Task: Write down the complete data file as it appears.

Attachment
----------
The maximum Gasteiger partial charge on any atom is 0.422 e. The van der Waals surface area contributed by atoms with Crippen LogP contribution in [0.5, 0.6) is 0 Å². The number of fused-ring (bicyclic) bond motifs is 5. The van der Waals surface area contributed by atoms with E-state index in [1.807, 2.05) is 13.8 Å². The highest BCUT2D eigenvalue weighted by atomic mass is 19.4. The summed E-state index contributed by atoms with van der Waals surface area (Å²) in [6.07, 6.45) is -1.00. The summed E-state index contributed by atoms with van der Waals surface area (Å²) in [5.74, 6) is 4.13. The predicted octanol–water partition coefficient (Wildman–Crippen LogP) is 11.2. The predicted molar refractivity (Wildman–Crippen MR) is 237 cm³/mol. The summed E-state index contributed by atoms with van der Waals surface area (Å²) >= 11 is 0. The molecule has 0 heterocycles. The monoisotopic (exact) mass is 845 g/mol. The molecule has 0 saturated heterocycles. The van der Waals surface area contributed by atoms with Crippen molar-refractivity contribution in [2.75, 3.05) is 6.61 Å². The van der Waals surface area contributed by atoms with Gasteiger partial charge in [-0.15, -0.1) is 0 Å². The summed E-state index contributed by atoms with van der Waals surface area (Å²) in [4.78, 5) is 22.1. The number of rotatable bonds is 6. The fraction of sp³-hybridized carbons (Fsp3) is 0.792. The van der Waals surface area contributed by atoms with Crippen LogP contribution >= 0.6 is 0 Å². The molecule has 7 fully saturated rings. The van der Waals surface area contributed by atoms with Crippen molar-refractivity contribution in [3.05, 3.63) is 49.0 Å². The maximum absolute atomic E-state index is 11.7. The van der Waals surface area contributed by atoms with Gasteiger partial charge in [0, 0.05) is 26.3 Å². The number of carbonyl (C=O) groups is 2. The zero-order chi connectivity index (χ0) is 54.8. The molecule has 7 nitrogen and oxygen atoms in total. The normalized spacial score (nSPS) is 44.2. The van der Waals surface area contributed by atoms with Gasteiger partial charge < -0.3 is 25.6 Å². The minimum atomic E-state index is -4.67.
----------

The maximum Gasteiger partial charge on any atom is 0.422 e. The van der Waals surface area contributed by atoms with Crippen LogP contribution in [0.5, 0.6) is 0 Å². The number of fused-ring (bicyclic) bond motifs is 5. The van der Waals surface area contributed by atoms with E-state index in [1.807, 2.05) is 13.8 Å². The highest BCUT2D eigenvalue weighted by atomic mass is 19.4. The summed E-state index contributed by atoms with van der Waals surface area (Å²) in [6.07, 6.45) is -1.00. The summed E-state index contributed by atoms with van der Waals surface area (Å²) in [5.74, 6) is 4.13. The predicted octanol–water partition coefficient (Wildman–Crippen LogP) is 11.2. The predicted molar refractivity (Wildman–Crippen MR) is 237 cm³/mol. The summed E-state index contributed by atoms with van der Waals surface area (Å²) >= 11 is 0. The molecule has 0 heterocycles. The monoisotopic (exact) mass is 845 g/mol. The molecule has 0 saturated heterocycles. The van der Waals surface area contributed by atoms with Crippen molar-refractivity contribution in [2.75, 3.05) is 6.61 Å². The van der Waals surface area contributed by atoms with Gasteiger partial charge in [-0.15, -0.1) is 0 Å². The summed E-state index contributed by atoms with van der Waals surface area (Å²) in [4.78, 5) is 22.1. The number of rotatable bonds is 6. The fraction of sp³-hybridized carbons (Fsp3) is 0.792. The van der Waals surface area contributed by atoms with Crippen LogP contribution >= 0.6 is 0 Å². The molecule has 7 fully saturated rings. The van der Waals surface area contributed by atoms with Crippen molar-refractivity contribution in [3.05, 3.63) is 49.0 Å². The maximum absolute atomic E-state index is 11.7. The van der Waals surface area contributed by atoms with Gasteiger partial charge in [0, 0.05) is 26.3 Å². The number of carbonyl (C=O) groups is 2. The zero-order chi connectivity index (χ0) is 54.8. The molecule has 7 nitrogen and oxygen atoms in total. The normalized spacial score (nSPS) is 44.2. The van der Waals surface area contributed by atoms with Gasteiger partial charge < -0.3 is 25.6 Å². The minimum atomic E-state index is -4.67.